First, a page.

NEW YORK (JTA) — On Friday afternoon, a few hours before Shabbat, I found myself scrolling through Twitter when I stumbled upon an anti-Semitic rant.
This by itself is hardly unusual — the amount of anti-Semitic vitriol on Twitter is horrifying. But when I checked the account, I found that it had nearly half a million followers.
Wiley, a Black British musician, used hateful language to articulate several conspiracy theories about Jews. I, along with many others, reported the tweets, but Twitter was slow to remove them. Again, this is not unusual: While Twitter’s stated Hateful Conduct Policy prohibits hate speech against protected categories, including Jews, Twitter’s actual response to problematic posts is often lacking.
In this case, Twitter eventually removed the most egregious of the tweets but did not suspend Wiley’s account. In response, some British Jews issued a call for a 48-hour “walkout” from Twitter under the hashtag #NoSafeSpaceForJewHate.
At first, I considered joining in. In a world more online than ever before due to the COVID-19 pandemic, carving out space away from screens is crucial. Perhaps two days away from the challenging dynamics of Twitter would do me good and also draw attention to Twitter’s need to up its responsiveness to hate speech. In that sense, the digital walkout’s mission is one I fully support.
But, of course, effective action is a little more complicated than that.
First, there’s the issue of this boycott catalyzing around a Black man. Anti-Semitism comes from everywhere. While perhaps it’s chance, and celebrity, that led to Wiley’s particular thread being the tweet that broke the bird’s beak, I can’t help but worry that white Jews and their allies were more ready to speak out against Wiley than against anti-Semitic white people.
In the United Kingdom, white people — including prominent politicians like Jeremy Corbyn — have been spouting anti-Semitism for some years. While these statements have hardly gone unnoticed — responses have included a film about Labour Party anti-Semitism and suits for libel resulting in formal apologies — to my knowledge there has not been a public call for a comparable social media boycott. Not for Corbyn, not for the many George Soros conspiracy tweets and not for any of the countless instances of anti-Semitism that show up on my feed every day.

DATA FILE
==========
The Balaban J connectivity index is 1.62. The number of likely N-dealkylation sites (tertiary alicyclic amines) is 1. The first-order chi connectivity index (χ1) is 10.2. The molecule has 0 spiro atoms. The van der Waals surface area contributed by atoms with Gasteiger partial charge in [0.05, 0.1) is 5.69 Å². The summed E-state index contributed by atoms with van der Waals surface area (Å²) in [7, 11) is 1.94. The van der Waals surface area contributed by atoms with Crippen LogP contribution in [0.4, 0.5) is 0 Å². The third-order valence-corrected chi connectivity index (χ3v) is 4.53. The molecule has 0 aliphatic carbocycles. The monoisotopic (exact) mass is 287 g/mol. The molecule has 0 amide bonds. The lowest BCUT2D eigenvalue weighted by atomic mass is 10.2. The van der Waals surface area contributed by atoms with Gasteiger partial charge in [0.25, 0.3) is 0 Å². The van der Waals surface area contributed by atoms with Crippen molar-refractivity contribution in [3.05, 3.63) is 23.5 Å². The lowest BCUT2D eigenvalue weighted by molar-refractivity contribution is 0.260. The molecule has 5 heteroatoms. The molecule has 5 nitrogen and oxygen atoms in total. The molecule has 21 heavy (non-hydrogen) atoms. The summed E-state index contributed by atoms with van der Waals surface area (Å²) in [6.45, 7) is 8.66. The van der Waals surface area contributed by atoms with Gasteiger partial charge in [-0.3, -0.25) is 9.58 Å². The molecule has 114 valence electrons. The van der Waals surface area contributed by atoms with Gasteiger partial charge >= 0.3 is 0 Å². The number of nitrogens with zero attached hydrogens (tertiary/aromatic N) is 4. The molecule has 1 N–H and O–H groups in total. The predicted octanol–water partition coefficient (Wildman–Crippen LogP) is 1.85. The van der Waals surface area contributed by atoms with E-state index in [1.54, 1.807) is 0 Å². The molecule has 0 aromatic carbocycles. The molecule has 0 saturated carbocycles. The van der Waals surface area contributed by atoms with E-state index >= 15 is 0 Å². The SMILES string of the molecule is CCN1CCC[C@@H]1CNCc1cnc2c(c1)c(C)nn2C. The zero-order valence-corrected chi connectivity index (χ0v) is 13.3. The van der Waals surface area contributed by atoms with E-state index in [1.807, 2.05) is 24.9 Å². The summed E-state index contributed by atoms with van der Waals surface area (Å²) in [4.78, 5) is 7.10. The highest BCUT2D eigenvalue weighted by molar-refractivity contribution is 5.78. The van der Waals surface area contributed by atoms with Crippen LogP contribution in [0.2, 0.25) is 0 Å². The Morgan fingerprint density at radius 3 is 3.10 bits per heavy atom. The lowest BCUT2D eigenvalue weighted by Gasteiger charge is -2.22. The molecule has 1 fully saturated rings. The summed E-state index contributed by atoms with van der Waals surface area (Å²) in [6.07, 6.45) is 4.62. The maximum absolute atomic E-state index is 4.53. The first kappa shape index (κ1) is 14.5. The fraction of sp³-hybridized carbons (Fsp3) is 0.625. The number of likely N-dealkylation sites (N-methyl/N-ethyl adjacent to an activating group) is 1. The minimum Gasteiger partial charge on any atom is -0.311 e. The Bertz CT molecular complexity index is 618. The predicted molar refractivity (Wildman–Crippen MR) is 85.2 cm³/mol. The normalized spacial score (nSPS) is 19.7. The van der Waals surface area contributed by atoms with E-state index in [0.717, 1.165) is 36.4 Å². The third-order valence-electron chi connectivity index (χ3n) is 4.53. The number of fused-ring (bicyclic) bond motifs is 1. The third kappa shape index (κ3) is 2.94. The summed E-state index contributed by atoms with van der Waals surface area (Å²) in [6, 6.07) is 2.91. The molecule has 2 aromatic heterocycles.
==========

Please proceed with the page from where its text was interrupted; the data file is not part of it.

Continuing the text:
I believe that we must stand against anti-Semitism in all its forms, but I also know that anti-Semitism is deeply rooted in white supremacy. Fixating upon anti-Semitism expressed by Black people more than that expressed by white people hurts all marginalized peoples.
A virtual “walkout” is nothing more than performative allyship or, for Jews, an opportunity to break and breathe away from social media. But on a platform where currency is written characters, silence does not speak. While it can be effective to cease advertising on social media platforms, as many have opted to do on Facebook and Instagram this month, opting not to tweet for two days does not offer a visual or financial incentive to Twitter to change its ways.
Tweeting and retweeting is the most effective method of promoting a cause on the platform. If Jews and their allies want Twitter to pay more attention to anti-Semitism, and to actually enforce its stated Hateful Conduct Policy, why not ask supporters to spend time each day reporting anti-Semitic tweets? Why not ask supporters to retweet posts by Jews — particularly marginalized folks like Jews of color — in order to draw attention to our community? Better yet, why not ask everyone to commit to reporting hate speech against all protected categories?
I would never be one to argue against taking a break from social media. On Shabbat, from candle lighting to Havdalah, I stay away from Instagram, Facebook and Twitter. Rest matters.
But I am under no delusions: To combat anti-Semitism, we must not stay silent. We must speak out, tweet, retweet and report — not just for ourselves, but for all who face hate, online and in the streets.